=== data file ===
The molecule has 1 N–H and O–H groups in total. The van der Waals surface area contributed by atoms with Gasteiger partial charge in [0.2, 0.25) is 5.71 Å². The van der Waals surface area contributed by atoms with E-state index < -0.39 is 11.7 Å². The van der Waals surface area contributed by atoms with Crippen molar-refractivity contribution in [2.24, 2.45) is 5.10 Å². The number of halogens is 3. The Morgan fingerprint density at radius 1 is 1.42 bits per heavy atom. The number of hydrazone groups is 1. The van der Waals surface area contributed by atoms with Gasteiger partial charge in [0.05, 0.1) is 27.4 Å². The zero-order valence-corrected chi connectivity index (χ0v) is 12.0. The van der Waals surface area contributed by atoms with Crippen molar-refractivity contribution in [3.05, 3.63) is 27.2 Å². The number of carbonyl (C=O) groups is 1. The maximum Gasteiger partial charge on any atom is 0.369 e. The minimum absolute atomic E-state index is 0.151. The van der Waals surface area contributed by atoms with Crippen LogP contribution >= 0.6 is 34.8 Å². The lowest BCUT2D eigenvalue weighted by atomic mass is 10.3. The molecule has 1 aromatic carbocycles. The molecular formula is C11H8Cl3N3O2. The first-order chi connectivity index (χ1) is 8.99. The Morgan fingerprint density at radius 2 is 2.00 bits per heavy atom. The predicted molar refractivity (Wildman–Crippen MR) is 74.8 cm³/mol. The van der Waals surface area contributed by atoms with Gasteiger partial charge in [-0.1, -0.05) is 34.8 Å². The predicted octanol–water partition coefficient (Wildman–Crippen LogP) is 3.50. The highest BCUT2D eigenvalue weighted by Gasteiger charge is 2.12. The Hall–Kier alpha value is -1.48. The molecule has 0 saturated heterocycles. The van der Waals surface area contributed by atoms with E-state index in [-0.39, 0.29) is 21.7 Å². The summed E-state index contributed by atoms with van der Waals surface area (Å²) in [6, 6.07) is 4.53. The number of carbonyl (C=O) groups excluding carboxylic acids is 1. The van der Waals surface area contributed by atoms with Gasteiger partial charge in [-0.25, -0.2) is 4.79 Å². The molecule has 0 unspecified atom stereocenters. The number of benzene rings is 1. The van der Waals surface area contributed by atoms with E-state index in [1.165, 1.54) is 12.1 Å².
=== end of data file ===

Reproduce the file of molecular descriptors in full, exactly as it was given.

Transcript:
The molecule has 1 N–H and O–H groups in total. The van der Waals surface area contributed by atoms with Gasteiger partial charge in [0.2, 0.25) is 5.71 Å². The van der Waals surface area contributed by atoms with E-state index < -0.39 is 11.7 Å². The van der Waals surface area contributed by atoms with Crippen molar-refractivity contribution in [2.24, 2.45) is 5.10 Å². The number of halogens is 3. The Morgan fingerprint density at radius 1 is 1.42 bits per heavy atom. The number of hydrazone groups is 1. The van der Waals surface area contributed by atoms with Gasteiger partial charge in [0.05, 0.1) is 27.4 Å². The zero-order valence-corrected chi connectivity index (χ0v) is 12.0. The van der Waals surface area contributed by atoms with Crippen molar-refractivity contribution in [3.05, 3.63) is 27.2 Å². The number of carbonyl (C=O) groups is 1. The maximum Gasteiger partial charge on any atom is 0.369 e. The minimum absolute atomic E-state index is 0.151. The van der Waals surface area contributed by atoms with Crippen LogP contribution >= 0.6 is 34.8 Å². The lowest BCUT2D eigenvalue weighted by atomic mass is 10.3. The molecule has 1 aromatic carbocycles. The molecular formula is C11H8Cl3N3O2. The first-order chi connectivity index (χ1) is 8.99. The Morgan fingerprint density at radius 2 is 2.00 bits per heavy atom. The predicted molar refractivity (Wildman–Crippen MR) is 74.8 cm³/mol. The van der Waals surface area contributed by atoms with Gasteiger partial charge in [-0.1, -0.05) is 34.8 Å². The predicted octanol–water partition coefficient (Wildman–Crippen LogP) is 3.50. The highest BCUT2D eigenvalue weighted by Gasteiger charge is 2.12. The Hall–Kier alpha value is -1.48. The molecule has 0 saturated heterocycles. The van der Waals surface area contributed by atoms with E-state index in [-0.39, 0.29) is 21.7 Å². The summed E-state index contributed by atoms with van der Waals surface area (Å²) in [6, 6.07) is 4.53. The number of carbonyl (C=O) groups excluding carboxylic acids is 1. The van der Waals surface area contributed by atoms with Gasteiger partial charge in [-0.25, -0.2) is 4.79 Å². The molecule has 0 unspecified atom stereocenters. The number of benzene rings is 1. The van der Waals surface area contributed by atoms with E-state index in [1.165, 1.54) is 12.1 Å².